Throughout most of the 21st century, we’ve talked about the wellness industry as something new – starting roughly with the study of nutrition in the 70s and 80s. And it’s certainly true that our current perspective on wellness is a modern take. But wellness has deeper roots. Much, much deeper.
The pursuit of wellness is an ancient, global revolution that predates even the pyramids.
A Brief History of Wellness:
As early as 3,000 BC, the practice of Ayurveda sought to provide harmony between body, mind, and spirit. Yoga and meditation were both foundational components of Ayurveda.
Later, in 500 BC, Greek physician Hippocrates focused on holistic methods to prevent disease, rather than simply treat them. He was also (most likely) the first physician to be outspoken in his belief that illnesses are rooted in poor diets, stress, and lifestyle factors. The Hippocratic Oath was named after him, as he (or one of his students) is believed to be its author.
Between the 1600s and 1900s, a lot of the components of modern wellness began to take shape. Despite Hippocrates’ focus on being well, the term “wellness” wasn’t officially coined until 1650 when it was used to describe the opposite of illness. In the 1700s, a German doctor developed the concept of homeopathy, a radical new way to awaken the body’s natural healing abilities, and in the 1800s, Mary Baker Eddy founded the Christian Science religion – a religion based on the body’s balance and spiritual healing.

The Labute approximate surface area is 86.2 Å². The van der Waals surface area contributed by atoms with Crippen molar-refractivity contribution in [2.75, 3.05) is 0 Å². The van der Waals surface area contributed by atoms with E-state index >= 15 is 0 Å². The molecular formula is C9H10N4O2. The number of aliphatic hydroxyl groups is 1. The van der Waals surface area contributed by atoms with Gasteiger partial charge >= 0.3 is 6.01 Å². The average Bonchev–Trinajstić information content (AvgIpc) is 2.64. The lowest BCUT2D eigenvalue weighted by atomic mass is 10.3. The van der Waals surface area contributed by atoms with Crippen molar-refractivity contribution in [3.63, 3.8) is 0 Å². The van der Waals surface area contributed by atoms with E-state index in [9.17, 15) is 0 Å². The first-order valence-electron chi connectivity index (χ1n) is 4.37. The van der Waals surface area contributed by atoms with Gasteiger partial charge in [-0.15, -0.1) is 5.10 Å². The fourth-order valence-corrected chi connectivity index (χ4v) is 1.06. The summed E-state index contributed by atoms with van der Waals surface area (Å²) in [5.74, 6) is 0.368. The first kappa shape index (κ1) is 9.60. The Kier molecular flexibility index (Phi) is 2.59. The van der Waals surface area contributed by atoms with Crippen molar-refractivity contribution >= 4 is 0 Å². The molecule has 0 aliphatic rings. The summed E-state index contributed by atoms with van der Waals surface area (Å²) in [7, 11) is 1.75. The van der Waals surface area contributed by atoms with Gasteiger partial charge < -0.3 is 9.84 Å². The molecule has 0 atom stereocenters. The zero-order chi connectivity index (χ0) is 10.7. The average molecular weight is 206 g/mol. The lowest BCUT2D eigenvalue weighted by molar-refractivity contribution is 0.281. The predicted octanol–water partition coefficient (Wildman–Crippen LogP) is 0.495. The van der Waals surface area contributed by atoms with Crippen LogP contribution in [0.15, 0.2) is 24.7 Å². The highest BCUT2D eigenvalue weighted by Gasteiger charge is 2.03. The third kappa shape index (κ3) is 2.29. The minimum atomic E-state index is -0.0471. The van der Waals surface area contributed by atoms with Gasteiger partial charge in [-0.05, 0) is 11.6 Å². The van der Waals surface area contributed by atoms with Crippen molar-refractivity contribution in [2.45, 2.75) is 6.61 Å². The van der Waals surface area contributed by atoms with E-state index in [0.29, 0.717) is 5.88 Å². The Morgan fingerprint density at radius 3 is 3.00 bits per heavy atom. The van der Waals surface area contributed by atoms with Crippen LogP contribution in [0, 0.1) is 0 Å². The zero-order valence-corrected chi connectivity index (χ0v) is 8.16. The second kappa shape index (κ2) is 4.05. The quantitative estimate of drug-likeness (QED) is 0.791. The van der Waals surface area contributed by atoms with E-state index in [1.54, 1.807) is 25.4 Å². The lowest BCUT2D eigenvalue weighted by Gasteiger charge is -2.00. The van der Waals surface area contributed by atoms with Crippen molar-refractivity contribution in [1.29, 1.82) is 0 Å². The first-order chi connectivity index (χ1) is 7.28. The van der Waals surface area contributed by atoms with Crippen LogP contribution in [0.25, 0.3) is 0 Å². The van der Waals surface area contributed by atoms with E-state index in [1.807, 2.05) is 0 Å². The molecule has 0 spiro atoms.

The 1800s also brought about the beginnings of chiropractic care and the 1900s gave us naturopathy and the basis for modern evidence-based medicine.
Interestingly, it was only in the last 100 years (give or take) that we shifted from a holistic approach incorporating diet, exercise, meditation, yoga, and breathwork to focus more on a medical approach that emphasizes disease and pathogens. Nevertheless, the belief in wellness has continued to evolve and grow.
In the 1950s, we started learning about the value of eating clean, organic fruits and vegetables. In the 1970s, the first ever Wellness Center was opened in California, and in the 1980s-2000s, we embraced wellness in the mainstream – incorporating wellness practices into our schools, workplaces, and culture.
Welcome to the 21st Century!
In the 21st century, wellness is everywhere. Far from being simply mainstream, it’s been adopted by almost every other industry – from fitness and food to tourism to medicine.
Bringing wellness into every area of our lives is deeply human. When we participate in wellness activities – whether it’s in the form of following a healthy diet, reducing our intake of alcohol, drinking enough water or taking class with favorite boutique studio (hint, hint), we’re fulfilling an acutely human desire to reach our full potential, find balance, and heal ourselves from within.
We are so grateful to be able to partner with you on that journey!